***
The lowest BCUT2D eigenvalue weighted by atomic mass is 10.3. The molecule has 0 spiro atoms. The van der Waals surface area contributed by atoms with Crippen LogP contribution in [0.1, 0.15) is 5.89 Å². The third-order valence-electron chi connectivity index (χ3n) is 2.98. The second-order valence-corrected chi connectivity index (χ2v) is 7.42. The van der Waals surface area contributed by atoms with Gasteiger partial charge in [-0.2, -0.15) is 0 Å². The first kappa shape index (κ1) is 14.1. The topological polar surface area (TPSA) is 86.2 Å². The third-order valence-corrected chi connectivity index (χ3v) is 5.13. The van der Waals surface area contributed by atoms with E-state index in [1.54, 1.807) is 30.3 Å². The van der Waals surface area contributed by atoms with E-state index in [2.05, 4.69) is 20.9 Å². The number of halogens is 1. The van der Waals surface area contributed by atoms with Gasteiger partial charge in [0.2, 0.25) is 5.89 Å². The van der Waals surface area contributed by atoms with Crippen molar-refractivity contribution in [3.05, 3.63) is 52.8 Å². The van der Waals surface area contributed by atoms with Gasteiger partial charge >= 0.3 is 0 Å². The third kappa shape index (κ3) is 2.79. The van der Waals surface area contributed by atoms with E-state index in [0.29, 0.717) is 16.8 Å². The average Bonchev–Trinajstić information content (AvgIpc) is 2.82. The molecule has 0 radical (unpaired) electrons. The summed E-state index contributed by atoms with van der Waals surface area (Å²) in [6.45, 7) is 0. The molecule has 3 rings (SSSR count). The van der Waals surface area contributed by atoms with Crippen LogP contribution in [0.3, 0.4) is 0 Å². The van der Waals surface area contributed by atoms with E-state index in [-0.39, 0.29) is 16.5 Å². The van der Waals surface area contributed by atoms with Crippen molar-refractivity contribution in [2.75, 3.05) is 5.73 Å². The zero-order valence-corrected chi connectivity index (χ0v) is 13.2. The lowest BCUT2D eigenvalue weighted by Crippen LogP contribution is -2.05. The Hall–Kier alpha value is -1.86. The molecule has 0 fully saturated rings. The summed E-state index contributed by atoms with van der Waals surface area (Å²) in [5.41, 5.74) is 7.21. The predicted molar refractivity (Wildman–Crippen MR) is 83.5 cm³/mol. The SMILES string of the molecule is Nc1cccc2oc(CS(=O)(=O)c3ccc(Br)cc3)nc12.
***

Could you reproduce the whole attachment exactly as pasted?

The lowest BCUT2D eigenvalue weighted by atomic mass is 10.3. The molecule has 0 spiro atoms. The van der Waals surface area contributed by atoms with Crippen LogP contribution in [0.1, 0.15) is 5.89 Å². The third-order valence-electron chi connectivity index (χ3n) is 2.98. The second-order valence-corrected chi connectivity index (χ2v) is 7.42. The van der Waals surface area contributed by atoms with Gasteiger partial charge in [-0.2, -0.15) is 0 Å². The first kappa shape index (κ1) is 14.1. The topological polar surface area (TPSA) is 86.2 Å². The third-order valence-corrected chi connectivity index (χ3v) is 5.13. The van der Waals surface area contributed by atoms with E-state index in [1.54, 1.807) is 30.3 Å². The van der Waals surface area contributed by atoms with E-state index in [2.05, 4.69) is 20.9 Å². The number of halogens is 1. The van der Waals surface area contributed by atoms with Gasteiger partial charge in [0.2, 0.25) is 5.89 Å². The van der Waals surface area contributed by atoms with Crippen molar-refractivity contribution in [3.05, 3.63) is 52.8 Å². The van der Waals surface area contributed by atoms with Gasteiger partial charge >= 0.3 is 0 Å². The third kappa shape index (κ3) is 2.79. The van der Waals surface area contributed by atoms with E-state index in [0.29, 0.717) is 16.8 Å². The average Bonchev–Trinajstić information content (AvgIpc) is 2.82. The molecule has 0 radical (unpaired) electrons. The summed E-state index contributed by atoms with van der Waals surface area (Å²) in [6.45, 7) is 0. The molecule has 3 rings (SSSR count). The van der Waals surface area contributed by atoms with Crippen LogP contribution in [0.3, 0.4) is 0 Å². The van der Waals surface area contributed by atoms with E-state index in [-0.39, 0.29) is 16.5 Å². The van der Waals surface area contributed by atoms with Crippen molar-refractivity contribution in [2.75, 3.05) is 5.73 Å². The zero-order valence-corrected chi connectivity index (χ0v) is 13.2. The lowest BCUT2D eigenvalue weighted by Crippen LogP contribution is -2.05. The Hall–Kier alpha value is -1.86. The molecule has 0 fully saturated rings. The summed E-state index contributed by atoms with van der Waals surface area (Å²) in [5.41, 5.74) is 7.21. The predicted molar refractivity (Wildman–Crippen MR) is 83.5 cm³/mol. The SMILES string of the molecule is Nc1cccc2oc(CS(=O)(=O)c3ccc(Br)cc3)nc12.